More unreported bad dates
The relationship between the human trafficking unit and street-level sex workers has also deteriorated under the 2014 legislation, according to Thomason.
She has spent more than a decade doing outreach work with street sex workers, driving through Edmonton up to six times a week.
Thomason gives out sandwiches, juice boxes, condoms and counselling advice as she stops to talk with some of the 80 sex workers she estimates work in Edmonton year-round.
As more attention is directed at johns, she said, there's less willingness among members of the human trafficking unit to connect with sex workers directly. As a result, sex workers are less willing to report bad dates to the police, Thomason said.
"There's a lack of relationship building on the streets between our unit and the sex trade workers, there's a lot of distrust again," she said.
"Having to rebuild that is what we need to do, but our girls are more at risk."
The women who are being exploited are particularly vulnerable under this enforcement environment, since a pimp will keep demanding money even if there are fewer clients on the street.
Other street-level workers are having to work longer hours, Thomason said, in some cases accepting clients they may have otherwise turned away.
"By targeting the demand, you're taking away some of their survival money," she said.
"They're going to have to be out there a lot longer, be away from their kids a lot longer . . . we're putting them more at risk of getting bad dates."
Some supporters of the law remain convinced strong enforcement is still the right approach.
Reducing demand, creating alternatives?
JoAnn McCartney, a former Edmonton police detective with the human trafficking unit, now works as a counsellor. Many of her clients are women who have left the sex trade after facing conditions of sexual exploitation and violence.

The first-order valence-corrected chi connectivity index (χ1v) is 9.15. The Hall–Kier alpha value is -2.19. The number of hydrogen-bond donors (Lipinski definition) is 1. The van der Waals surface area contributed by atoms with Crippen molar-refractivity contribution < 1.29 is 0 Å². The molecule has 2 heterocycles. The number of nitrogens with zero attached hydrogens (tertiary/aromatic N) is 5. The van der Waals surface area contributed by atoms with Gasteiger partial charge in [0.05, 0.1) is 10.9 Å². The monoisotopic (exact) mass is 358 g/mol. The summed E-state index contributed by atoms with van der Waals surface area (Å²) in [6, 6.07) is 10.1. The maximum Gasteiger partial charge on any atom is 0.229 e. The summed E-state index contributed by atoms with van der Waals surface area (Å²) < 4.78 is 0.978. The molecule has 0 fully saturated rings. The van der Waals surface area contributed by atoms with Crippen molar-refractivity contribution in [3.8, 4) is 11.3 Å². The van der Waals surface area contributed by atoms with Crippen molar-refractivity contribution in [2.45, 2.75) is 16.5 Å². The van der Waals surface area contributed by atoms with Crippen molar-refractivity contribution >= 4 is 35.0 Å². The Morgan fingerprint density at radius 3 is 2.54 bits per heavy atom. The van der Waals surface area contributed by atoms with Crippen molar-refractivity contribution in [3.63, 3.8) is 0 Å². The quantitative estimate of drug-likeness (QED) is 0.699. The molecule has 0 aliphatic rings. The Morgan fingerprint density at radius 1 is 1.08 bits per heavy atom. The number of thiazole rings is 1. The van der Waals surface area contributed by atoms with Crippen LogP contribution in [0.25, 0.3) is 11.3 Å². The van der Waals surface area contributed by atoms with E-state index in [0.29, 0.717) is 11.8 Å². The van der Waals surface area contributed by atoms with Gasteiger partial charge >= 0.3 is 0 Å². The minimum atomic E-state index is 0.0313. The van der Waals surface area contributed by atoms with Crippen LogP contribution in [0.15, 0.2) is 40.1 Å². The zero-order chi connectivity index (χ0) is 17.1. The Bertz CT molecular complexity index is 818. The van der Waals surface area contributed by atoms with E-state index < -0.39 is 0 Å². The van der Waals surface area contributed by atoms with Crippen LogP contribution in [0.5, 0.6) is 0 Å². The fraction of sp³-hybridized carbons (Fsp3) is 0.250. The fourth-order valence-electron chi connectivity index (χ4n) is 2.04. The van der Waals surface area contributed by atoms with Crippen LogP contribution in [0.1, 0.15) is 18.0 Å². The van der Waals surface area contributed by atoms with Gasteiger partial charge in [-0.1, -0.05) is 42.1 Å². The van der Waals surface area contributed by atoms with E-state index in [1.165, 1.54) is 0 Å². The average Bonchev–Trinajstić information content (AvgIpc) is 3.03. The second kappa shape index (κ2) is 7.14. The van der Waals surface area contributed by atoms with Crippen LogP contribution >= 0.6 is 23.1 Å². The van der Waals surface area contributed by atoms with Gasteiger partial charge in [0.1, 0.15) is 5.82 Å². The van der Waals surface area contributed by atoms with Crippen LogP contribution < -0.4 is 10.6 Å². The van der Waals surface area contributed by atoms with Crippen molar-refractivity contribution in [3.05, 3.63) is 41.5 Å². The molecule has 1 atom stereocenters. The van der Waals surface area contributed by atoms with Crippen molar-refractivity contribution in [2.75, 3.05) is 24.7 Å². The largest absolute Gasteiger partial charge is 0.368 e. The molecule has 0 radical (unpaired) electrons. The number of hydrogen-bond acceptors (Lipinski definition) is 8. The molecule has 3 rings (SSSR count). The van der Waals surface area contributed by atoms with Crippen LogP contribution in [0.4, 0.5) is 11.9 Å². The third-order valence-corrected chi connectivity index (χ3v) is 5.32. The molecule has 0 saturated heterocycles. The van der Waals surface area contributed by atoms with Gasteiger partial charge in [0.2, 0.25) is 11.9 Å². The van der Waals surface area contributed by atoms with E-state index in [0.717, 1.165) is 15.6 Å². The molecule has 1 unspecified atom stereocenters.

"Those that are still in denial and still really thinking that this is the thing for them, yes, they feel hard done by," McCartney said. "But in the long run, that's the intent of the government … to reduce demand so it's not just everywhere.
"It's all about reducing demand, and offering alternatives to the people who are supplying the service."
Cecilia Benoit, a sociology professor at the University of Victoria, said the idea that targeting demand would push sex workers to find other work or seek support appeared unrealistic.
Benoit led a survey of more than 200 sex workers across Canada that found 70 per cent of sex workers were satisfied with their jobs.
The research, presented to senators as they studied Bill C-36 in 2014, also found that a majority of respondents didn't see themselves as victims.
"The majority do a lot better economically in the industry than they do in other jobs, so I think it's a little naive to think they're just going to give up sex work," Benoit said.
'We're just trying to make a living'
After working for 10 years as an escort, Dane said she just wants to be able to work without judgment and without the extra pressures the law has brought.
"It would be nice if our voices were heard. It would be nice if sex work was decriminalized," she said. "We're just trying to make a living like everyone else is."
The number of arrests made last year will end up being an anomaly, according to Johnson, as the human trafficking unit directs more resources to targeting people trying to purchase sex from minors.
As of Sept. 24, Edmonton police had arrested 106 people this year for purchasing sex and expect the number will rise to around 150 by year's end.
"I don't know if it's sustainable for our small unit to maintain that sort of pressure on that one portion of our mandate," Johnson said.